No More Goodbyes – Hank Mobley
This gorgeous, wistful ballad is one of Hank Mobley's most intricate compositions. Our melody transcription shows how Hank played this song on the recording.
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- Recording: Hank Mobley - Hi Voltage
- Recorded on: October 9, 1967
- Label: Blue Note (BLP 4273)
- Concert Key: F
- Vocal Range: , to
- Style: Ballad
- Tenor Sax - Hank Mobley
- Piano - John Hicks
- Bass - Bob Cranshaw
- Drums - Billy Higgins
The changes are quite colorful, especially for a Hank Mobley song, with modulations to many key centers throughout. The A section visits A major and D♭ major—a cycle of major 3rds as in Giant Steps changes, made particularly elegant by tritone substitute approaches (for example B♭7 to Amaj7). The bridge starts with bass pedal figures using a double-time feel. There is a coda that repeats the last melody phrase three more times in a sequence—not really a "tag" as it is all over one chord; it's a particularly poetic and romantic ending.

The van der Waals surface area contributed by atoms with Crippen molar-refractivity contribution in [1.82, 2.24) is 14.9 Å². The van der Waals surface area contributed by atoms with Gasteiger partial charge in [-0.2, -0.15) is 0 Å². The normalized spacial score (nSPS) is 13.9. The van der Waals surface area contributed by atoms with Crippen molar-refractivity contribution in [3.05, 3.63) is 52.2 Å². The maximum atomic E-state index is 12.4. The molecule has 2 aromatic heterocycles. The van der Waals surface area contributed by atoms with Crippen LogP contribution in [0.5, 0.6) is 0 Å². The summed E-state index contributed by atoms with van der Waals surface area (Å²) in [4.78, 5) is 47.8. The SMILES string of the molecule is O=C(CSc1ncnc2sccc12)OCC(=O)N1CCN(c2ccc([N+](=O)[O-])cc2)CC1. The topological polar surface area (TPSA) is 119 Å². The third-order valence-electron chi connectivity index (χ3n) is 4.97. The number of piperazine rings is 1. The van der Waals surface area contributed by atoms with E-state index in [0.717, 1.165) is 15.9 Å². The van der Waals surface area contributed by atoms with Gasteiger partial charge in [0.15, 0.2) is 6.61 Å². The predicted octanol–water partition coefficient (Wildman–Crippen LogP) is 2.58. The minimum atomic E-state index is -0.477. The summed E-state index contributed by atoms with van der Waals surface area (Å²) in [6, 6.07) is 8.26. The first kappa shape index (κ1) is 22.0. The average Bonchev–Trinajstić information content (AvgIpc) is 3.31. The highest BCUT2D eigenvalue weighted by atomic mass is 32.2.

Our lead sheet shows the basic melody. In addition we have a three-page melody transcription showing exactly how Hank plays this song on the recording. See the Solos tab for more details.
For another Hank Mobley ballad, check out Madeline, which also has a melody transcription. Hank Mobley wrote a few ballads, mostly early in his career; No More Goodbyes was his last recorded original ballad.
"Hi Voltage" was pianist John Hicks' first recording for Blue Note and his first recording at the Van Gelder Studio. Eight days later, Hicks was back at Van Gelder's for a session with saxophonist George Braith for the Prestige label, which remains unissued. John Hicks' very last recording was also at Van Gelder's: his own 2006 HighNote album "Sweet Love Of Mine."
July 7, 1930 – May 30, 1986
Hank Mobley is one of the most acclaimed tenor saxophonists in modern jazz history. He is recognized by musicians and critics alike as one of the most important and eloquent jazz instrumentalists of all time. He recorded well over 100 of his own original compositions and left an indelible mark on the post-bop jazz scene. Read more...